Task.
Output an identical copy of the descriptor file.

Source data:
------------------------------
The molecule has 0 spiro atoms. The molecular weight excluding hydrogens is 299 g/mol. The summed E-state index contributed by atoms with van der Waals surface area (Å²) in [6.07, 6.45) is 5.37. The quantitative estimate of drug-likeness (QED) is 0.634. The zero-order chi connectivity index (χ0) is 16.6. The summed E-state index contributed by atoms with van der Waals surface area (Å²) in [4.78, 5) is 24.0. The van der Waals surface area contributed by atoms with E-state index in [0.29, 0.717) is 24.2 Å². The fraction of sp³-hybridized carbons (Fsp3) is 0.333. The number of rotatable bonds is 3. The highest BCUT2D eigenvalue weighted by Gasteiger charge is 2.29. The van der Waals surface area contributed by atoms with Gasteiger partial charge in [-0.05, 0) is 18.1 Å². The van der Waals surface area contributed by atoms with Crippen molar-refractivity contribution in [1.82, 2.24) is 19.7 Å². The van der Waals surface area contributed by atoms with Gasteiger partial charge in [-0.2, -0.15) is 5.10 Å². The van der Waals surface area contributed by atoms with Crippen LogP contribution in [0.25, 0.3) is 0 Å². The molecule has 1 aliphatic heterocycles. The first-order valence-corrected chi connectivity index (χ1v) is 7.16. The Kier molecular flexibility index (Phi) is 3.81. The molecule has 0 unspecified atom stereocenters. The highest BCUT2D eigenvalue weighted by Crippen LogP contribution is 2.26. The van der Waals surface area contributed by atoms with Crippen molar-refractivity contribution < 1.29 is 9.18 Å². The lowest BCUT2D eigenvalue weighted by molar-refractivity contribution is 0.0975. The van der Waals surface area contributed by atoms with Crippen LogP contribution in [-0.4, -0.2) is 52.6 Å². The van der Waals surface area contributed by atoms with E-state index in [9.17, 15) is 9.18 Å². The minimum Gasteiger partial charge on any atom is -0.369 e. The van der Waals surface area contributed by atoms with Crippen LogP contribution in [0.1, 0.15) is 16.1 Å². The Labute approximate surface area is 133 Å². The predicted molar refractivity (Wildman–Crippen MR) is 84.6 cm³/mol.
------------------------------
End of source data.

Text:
The molecule has 0 spiro atoms. The molecular weight excluding hydrogens is 299 g/mol. The summed E-state index contributed by atoms with van der Waals surface area (Å²) in [6.07, 6.45) is 5.37. The quantitative estimate of drug-likeness (QED) is 0.634. The zero-order chi connectivity index (χ0) is 16.6. The summed E-state index contributed by atoms with van der Waals surface area (Å²) in [4.78, 5) is 24.0. The van der Waals surface area contributed by atoms with E-state index in [0.29, 0.717) is 24.2 Å². The fraction of sp³-hybridized carbons (Fsp3) is 0.333. The number of rotatable bonds is 3. The highest BCUT2D eigenvalue weighted by Gasteiger charge is 2.29. The van der Waals surface area contributed by atoms with Gasteiger partial charge in [-0.05, 0) is 18.1 Å². The van der Waals surface area contributed by atoms with Crippen molar-refractivity contribution in [1.82, 2.24) is 19.7 Å². The van der Waals surface area contributed by atoms with Gasteiger partial charge in [-0.2, -0.15) is 5.10 Å². The van der Waals surface area contributed by atoms with Crippen LogP contribution in [0.25, 0.3) is 0 Å². The molecule has 1 aliphatic heterocycles. The first-order valence-corrected chi connectivity index (χ1v) is 7.16. The Kier molecular flexibility index (Phi) is 3.81. The molecule has 0 unspecified atom stereocenters. The highest BCUT2D eigenvalue weighted by Crippen LogP contribution is 2.26. The van der Waals surface area contributed by atoms with Crippen molar-refractivity contribution < 1.29 is 9.18 Å². The lowest BCUT2D eigenvalue weighted by molar-refractivity contribution is 0.0975. The van der Waals surface area contributed by atoms with Crippen LogP contribution in [-0.4, -0.2) is 52.6 Å². The van der Waals surface area contributed by atoms with E-state index in [9.17, 15) is 9.18 Å². The minimum Gasteiger partial charge on any atom is -0.369 e. The van der Waals surface area contributed by atoms with Crippen LogP contribution in [0.1, 0.15) is 16.1 Å². The Labute approximate surface area is 133 Å². The predicted molar refractivity (Wildman–Crippen MR) is 84.6 cm³/mol.